Know-Q-Out

  • Virender Sehwag delayed his shoulder surgery in 2011 to play a few more matches for Delhi Daredevils, putting his participation in India's tour of England in doubt

    Virender Sehwag delayed his shoulder surgery in 2011 to play a few more matches for Delhi Daredevils, putting his participation in India's tour of England in doubt

  •  Ben Hilfenhaus's Test aspirations and T20 career were on a collision course in 2012 when his fine performances in BBL and IPL were overshadowed by poor showing against SAfrica

    Ben Hilfenhaus's Test aspirations and T20 career were on a collision course in 2012 when his fine performances in BBL and IPL were overshadowed by poor showing against SAfrica

  • Gautam Gambhir aggravated a shoulder injury that he sustained during India's world cup winning campaign by playing all 15 games for his franchise in the IPL

    Gautam Gambhir aggravated a shoulder injury that he sustained during India's world cup winning campaign by playing all 15 games for his franchise in the IPL

  • Lasith Malinga's sudden retirement announcement from Test cricket in 2011 while continuing to play the shorter format of the game made a few people ask questions

    Lasith Malinga's sudden retirement announcement from Test cricket in 2011 while continuing to play the shorter format of the game made a few people ask questions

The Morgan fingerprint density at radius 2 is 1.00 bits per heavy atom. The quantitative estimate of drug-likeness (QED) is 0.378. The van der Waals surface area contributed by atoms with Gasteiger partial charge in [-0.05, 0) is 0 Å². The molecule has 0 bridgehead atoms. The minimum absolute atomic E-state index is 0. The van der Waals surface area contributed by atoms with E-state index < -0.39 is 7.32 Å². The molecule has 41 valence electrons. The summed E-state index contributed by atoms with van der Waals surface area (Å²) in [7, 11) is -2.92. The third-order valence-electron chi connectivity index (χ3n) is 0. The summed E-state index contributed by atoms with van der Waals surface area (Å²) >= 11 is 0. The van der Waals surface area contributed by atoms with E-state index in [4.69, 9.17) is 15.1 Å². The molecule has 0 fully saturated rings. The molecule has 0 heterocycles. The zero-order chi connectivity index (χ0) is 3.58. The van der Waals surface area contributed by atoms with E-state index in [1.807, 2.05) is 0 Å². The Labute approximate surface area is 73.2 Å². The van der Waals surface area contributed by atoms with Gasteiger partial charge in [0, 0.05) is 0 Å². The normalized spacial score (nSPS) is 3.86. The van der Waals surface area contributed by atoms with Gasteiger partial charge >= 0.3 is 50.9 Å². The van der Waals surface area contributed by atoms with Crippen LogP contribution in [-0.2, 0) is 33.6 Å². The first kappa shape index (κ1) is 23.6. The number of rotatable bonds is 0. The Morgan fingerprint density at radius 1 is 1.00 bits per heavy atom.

The Masala in the Club vs Country Debate

This post is part of Issue #36: Choice It is not rare to find cricket administrators, commentators and columnists talking about the club vs country debate, but while doing so, they also deal in many arguable assertions like- The format The duration, and The effect on game’s ecosystem A direct corollary of the debate is […]

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Issue #36: Choice

Economics and philosophy enthusiasts (or even if you’re a random nerd) may have heard of Jean Buridan’s ass that died of thirst and hunger on being offered hay and water. The reason? Choice and the inability to make rational decisions. A sentiment echoed by psychologist Barry Schwartz in this video (above), ‘choice has made us […]

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Weekend Reads: There Might Soon be a Cure for Runny Nose

This post is a part of Issue #35: Too good to be true 1. It’s unusual when a company as young as Facebook drops $19 billion on an acquisition, especially when its on a company some folks hadn’t even heard of. But the messaging juggernaut called WhatsApp is huge (in terms of users and messages) […]

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Straw Rules: If you Don’t Want to Break Them, Bend Them

This is part of Issue #35: Too good to be true Historians don’t know what civilization adopted the usage of straws first but the earliest known usage of straws was in 3000 B.C. by the Sumerians. But this boring history is not what this article is about, but the cool innovation in the last 150 years First, […]

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Diva makes More Money than her Office Job Broadcasting Her Meals

This is part of Issue #35: Too good to be true In modern South Korea, families are fragmenting as old social ties break down. According to a recent research paper by OECD, the number of one-person households in South Korea is expected to jump from 25.3% in 2012 to 32.7% in 2030, the fastest rate among […]